A couple of years ago, I finally figured it all out. I'd been paying a visit to the Fayette County fairgrounds every evening a'fore Halloween from 1947 until then, with the exception of '57 through '62. Them years, Ringling Brother's / Barnum & Bailey Circus came to town puttin' on one hell of a show. It must'a been a package deal for the town or somethin'. No matter, 'cause wherever I was or whatever I was involved in, I'd go, just to see if I could figure out what happened to Mick — to try and make sense of it all. I'd always managed to locate the freak show tent with no trouble, even though none of the other tents was ever there after Mickey went missing. Just Mr. Razor and his ragtag bunch'a ghouls.

They was the only game in town now.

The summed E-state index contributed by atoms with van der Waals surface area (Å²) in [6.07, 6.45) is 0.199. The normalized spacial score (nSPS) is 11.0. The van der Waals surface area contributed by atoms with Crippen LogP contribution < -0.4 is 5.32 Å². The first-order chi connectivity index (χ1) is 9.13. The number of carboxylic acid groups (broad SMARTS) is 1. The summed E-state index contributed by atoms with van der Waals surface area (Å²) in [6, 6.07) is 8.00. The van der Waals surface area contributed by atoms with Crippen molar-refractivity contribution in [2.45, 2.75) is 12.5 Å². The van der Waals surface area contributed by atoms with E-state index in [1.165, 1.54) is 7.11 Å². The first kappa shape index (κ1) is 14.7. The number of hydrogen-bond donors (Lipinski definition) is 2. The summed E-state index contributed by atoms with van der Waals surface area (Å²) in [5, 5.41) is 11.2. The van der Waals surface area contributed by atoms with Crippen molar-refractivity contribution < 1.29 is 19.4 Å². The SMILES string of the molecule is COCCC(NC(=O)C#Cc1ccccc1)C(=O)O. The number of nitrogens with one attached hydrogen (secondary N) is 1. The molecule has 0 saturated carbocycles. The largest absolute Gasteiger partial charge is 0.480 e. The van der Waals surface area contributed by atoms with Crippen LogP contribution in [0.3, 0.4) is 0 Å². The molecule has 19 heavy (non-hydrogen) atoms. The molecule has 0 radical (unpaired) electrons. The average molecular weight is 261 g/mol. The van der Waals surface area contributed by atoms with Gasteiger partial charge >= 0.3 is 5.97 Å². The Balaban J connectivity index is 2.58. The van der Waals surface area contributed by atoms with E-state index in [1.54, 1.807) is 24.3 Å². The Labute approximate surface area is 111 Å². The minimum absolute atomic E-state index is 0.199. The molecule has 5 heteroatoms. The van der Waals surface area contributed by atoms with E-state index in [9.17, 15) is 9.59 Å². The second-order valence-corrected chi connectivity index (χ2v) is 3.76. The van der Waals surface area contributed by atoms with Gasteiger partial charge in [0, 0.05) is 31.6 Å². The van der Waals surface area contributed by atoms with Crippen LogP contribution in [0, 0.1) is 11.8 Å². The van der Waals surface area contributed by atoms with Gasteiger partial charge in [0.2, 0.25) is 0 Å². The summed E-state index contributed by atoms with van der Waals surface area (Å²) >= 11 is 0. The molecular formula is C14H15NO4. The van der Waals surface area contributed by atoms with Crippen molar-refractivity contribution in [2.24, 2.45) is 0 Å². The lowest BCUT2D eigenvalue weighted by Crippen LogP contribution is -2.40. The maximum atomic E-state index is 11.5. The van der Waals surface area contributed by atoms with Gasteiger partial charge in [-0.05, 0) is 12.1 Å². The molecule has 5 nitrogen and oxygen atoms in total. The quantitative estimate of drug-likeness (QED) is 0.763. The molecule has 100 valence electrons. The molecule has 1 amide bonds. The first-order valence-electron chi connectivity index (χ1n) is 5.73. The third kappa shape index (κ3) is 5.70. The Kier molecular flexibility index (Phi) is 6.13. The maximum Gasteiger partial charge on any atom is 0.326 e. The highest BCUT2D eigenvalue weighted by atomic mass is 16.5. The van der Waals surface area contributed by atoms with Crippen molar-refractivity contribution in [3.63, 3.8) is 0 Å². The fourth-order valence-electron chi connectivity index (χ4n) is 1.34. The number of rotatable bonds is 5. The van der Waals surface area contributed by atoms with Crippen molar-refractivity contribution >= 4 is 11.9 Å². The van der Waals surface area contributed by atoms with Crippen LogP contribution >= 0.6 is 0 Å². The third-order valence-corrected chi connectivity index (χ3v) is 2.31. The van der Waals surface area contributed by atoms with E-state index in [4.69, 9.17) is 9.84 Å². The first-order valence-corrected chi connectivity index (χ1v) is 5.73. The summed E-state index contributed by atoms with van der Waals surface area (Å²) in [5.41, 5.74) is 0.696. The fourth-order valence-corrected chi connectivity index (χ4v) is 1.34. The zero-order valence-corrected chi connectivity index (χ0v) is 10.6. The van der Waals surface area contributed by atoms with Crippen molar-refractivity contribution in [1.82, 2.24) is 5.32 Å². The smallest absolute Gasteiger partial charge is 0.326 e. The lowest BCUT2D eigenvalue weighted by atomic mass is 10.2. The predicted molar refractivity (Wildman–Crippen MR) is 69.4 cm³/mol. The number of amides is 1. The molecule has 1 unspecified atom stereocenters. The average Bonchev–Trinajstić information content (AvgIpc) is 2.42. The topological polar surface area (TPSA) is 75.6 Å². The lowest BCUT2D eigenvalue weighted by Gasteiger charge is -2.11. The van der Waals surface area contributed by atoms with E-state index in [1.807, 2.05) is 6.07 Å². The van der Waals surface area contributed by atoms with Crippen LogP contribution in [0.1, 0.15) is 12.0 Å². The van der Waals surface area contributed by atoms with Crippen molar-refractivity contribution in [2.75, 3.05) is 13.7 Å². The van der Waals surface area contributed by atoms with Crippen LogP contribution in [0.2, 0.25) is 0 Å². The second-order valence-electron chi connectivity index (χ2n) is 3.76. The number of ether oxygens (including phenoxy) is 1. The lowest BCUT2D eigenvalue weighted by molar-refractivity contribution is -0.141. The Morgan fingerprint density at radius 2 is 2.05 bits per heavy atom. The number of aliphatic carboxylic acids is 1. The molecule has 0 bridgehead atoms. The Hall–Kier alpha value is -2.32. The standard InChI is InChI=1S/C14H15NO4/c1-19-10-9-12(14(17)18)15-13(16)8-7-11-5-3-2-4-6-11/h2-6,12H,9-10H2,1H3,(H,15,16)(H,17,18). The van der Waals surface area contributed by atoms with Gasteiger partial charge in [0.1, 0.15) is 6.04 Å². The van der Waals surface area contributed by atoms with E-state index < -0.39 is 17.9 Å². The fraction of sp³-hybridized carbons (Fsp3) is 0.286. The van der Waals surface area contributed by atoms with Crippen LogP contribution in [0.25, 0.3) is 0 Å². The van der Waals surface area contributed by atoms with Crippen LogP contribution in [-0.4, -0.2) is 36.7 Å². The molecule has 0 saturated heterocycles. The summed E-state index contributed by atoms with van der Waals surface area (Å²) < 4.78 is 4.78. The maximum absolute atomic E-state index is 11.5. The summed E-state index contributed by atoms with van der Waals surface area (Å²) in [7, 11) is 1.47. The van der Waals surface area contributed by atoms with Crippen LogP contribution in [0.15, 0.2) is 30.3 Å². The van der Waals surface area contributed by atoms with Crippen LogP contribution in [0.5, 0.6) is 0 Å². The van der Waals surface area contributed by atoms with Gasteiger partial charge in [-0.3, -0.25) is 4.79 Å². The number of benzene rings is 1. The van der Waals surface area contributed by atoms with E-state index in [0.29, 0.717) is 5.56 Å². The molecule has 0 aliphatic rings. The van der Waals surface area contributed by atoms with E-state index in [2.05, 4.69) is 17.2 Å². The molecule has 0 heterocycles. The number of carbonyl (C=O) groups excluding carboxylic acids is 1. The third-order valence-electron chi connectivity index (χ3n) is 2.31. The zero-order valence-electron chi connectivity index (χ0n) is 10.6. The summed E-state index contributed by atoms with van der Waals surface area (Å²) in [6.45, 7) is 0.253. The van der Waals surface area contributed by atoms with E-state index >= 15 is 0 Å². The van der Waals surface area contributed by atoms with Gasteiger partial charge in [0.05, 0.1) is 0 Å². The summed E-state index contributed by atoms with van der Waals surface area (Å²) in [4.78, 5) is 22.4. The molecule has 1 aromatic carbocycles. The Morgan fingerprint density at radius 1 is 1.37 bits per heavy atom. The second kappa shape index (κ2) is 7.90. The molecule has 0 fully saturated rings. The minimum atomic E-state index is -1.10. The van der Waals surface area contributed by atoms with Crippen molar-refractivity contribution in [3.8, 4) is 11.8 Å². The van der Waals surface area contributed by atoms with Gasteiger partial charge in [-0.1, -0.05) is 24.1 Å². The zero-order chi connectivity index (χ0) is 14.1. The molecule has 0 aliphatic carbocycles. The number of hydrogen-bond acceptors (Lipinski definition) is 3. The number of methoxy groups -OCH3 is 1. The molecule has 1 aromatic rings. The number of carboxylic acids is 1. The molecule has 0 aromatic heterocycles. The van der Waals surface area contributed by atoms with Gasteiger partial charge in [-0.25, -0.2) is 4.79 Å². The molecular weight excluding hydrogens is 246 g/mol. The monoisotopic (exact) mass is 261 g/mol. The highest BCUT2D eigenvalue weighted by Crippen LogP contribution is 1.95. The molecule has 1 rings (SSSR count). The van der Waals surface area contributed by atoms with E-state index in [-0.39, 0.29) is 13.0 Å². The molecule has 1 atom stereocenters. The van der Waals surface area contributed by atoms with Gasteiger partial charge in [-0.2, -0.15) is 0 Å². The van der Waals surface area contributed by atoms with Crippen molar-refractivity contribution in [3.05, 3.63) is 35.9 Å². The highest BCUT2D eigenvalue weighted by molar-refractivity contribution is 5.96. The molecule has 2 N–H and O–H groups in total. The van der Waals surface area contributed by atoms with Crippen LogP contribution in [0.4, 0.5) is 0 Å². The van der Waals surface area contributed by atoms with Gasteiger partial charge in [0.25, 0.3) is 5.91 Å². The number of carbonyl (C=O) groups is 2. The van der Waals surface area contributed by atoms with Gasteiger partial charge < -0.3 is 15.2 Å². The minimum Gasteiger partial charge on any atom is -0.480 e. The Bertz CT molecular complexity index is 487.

I've done some research at the local library and on the internet over the years. Turns out Sire Rosewell Benninger, aka; “Mr. Razor”, was beheaded then burned back in the late 1600's, when Juniper Springs was known as Jasper Creek. Now, I know what yer thinkin' This town's had more names than your average one-year-old has their diapers changed. There's probably a couple of good reasons for that, too. Turns out Mr. Razor was reputed to be a powerful warlock, and he and his band of mutant misfits had appeared in other places across the country, not just here in Juniper River. Always on the same damn night, too... the night a'fore Halloween. The Glenn River International Paranormal Society — G.R.I.P.S. as they liked to call themselves — here in Jersey wrote a three page article about the “Ghost Carnival” on their website. Much of what they wrote was speculation, just an educated guess. I could tell by what I'd read that none of them pantie wastes had the balls to actually go there.